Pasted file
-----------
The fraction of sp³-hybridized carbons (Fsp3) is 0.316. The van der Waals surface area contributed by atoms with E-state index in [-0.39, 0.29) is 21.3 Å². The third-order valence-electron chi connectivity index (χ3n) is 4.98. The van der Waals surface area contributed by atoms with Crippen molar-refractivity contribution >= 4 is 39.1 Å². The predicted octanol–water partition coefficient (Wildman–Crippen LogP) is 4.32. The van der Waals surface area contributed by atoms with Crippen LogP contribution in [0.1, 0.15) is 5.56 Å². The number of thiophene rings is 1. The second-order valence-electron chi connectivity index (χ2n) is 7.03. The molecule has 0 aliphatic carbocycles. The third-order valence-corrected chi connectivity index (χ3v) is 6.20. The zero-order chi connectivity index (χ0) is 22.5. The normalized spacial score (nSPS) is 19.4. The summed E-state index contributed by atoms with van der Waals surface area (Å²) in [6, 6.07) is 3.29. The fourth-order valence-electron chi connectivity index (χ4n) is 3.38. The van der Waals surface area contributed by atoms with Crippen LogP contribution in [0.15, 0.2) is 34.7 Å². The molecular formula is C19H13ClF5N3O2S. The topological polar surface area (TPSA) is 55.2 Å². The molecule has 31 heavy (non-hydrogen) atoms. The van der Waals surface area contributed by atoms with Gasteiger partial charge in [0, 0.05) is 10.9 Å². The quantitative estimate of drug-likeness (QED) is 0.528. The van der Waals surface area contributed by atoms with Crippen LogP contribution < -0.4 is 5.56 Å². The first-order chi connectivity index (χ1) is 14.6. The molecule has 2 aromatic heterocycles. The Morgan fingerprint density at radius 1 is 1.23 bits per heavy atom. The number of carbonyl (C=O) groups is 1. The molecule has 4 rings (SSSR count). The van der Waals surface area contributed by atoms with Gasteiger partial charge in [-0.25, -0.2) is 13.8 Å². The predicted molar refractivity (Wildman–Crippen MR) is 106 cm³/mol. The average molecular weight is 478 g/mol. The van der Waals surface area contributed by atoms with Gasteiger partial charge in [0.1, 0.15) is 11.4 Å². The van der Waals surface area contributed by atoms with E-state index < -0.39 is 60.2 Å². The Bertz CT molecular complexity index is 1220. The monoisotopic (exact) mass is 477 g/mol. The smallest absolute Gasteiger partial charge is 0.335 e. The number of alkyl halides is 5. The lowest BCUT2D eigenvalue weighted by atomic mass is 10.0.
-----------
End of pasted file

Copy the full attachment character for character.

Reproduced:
The fraction of sp³-hybridized carbons (Fsp3) is 0.316. The van der Waals surface area contributed by atoms with E-state index in [-0.39, 0.29) is 21.3 Å². The third-order valence-electron chi connectivity index (χ3n) is 4.98. The van der Waals surface area contributed by atoms with Crippen molar-refractivity contribution >= 4 is 39.1 Å². The predicted octanol–water partition coefficient (Wildman–Crippen LogP) is 4.32. The van der Waals surface area contributed by atoms with Crippen LogP contribution in [0.1, 0.15) is 5.56 Å². The number of thiophene rings is 1. The second-order valence-electron chi connectivity index (χ2n) is 7.03. The molecule has 0 aliphatic carbocycles. The third-order valence-corrected chi connectivity index (χ3v) is 6.20. The zero-order chi connectivity index (χ0) is 22.5. The normalized spacial score (nSPS) is 19.4. The summed E-state index contributed by atoms with van der Waals surface area (Å²) in [6, 6.07) is 3.29. The fourth-order valence-electron chi connectivity index (χ4n) is 3.38. The van der Waals surface area contributed by atoms with Crippen LogP contribution in [0.15, 0.2) is 34.7 Å². The molecular formula is C19H13ClF5N3O2S. The topological polar surface area (TPSA) is 55.2 Å². The molecule has 31 heavy (non-hydrogen) atoms. The van der Waals surface area contributed by atoms with Gasteiger partial charge in [0, 0.05) is 10.9 Å². The quantitative estimate of drug-likeness (QED) is 0.528. The van der Waals surface area contributed by atoms with Crippen LogP contribution < -0.4 is 5.56 Å². The first-order chi connectivity index (χ1) is 14.6. The molecule has 2 aromatic heterocycles. The Morgan fingerprint density at radius 1 is 1.23 bits per heavy atom. The number of carbonyl (C=O) groups is 1. The molecule has 4 rings (SSSR count). The van der Waals surface area contributed by atoms with Gasteiger partial charge in [-0.25, -0.2) is 13.8 Å². The predicted molar refractivity (Wildman–Crippen MR) is 106 cm³/mol. The average molecular weight is 478 g/mol. The van der Waals surface area contributed by atoms with Gasteiger partial charge in [0.1, 0.15) is 11.4 Å². The van der Waals surface area contributed by atoms with E-state index < -0.39 is 60.2 Å². The Bertz CT molecular complexity index is 1220. The monoisotopic (exact) mass is 477 g/mol. The smallest absolute Gasteiger partial charge is 0.335 e. The number of alkyl halides is 5. The lowest BCUT2D eigenvalue weighted by atomic mass is 10.0.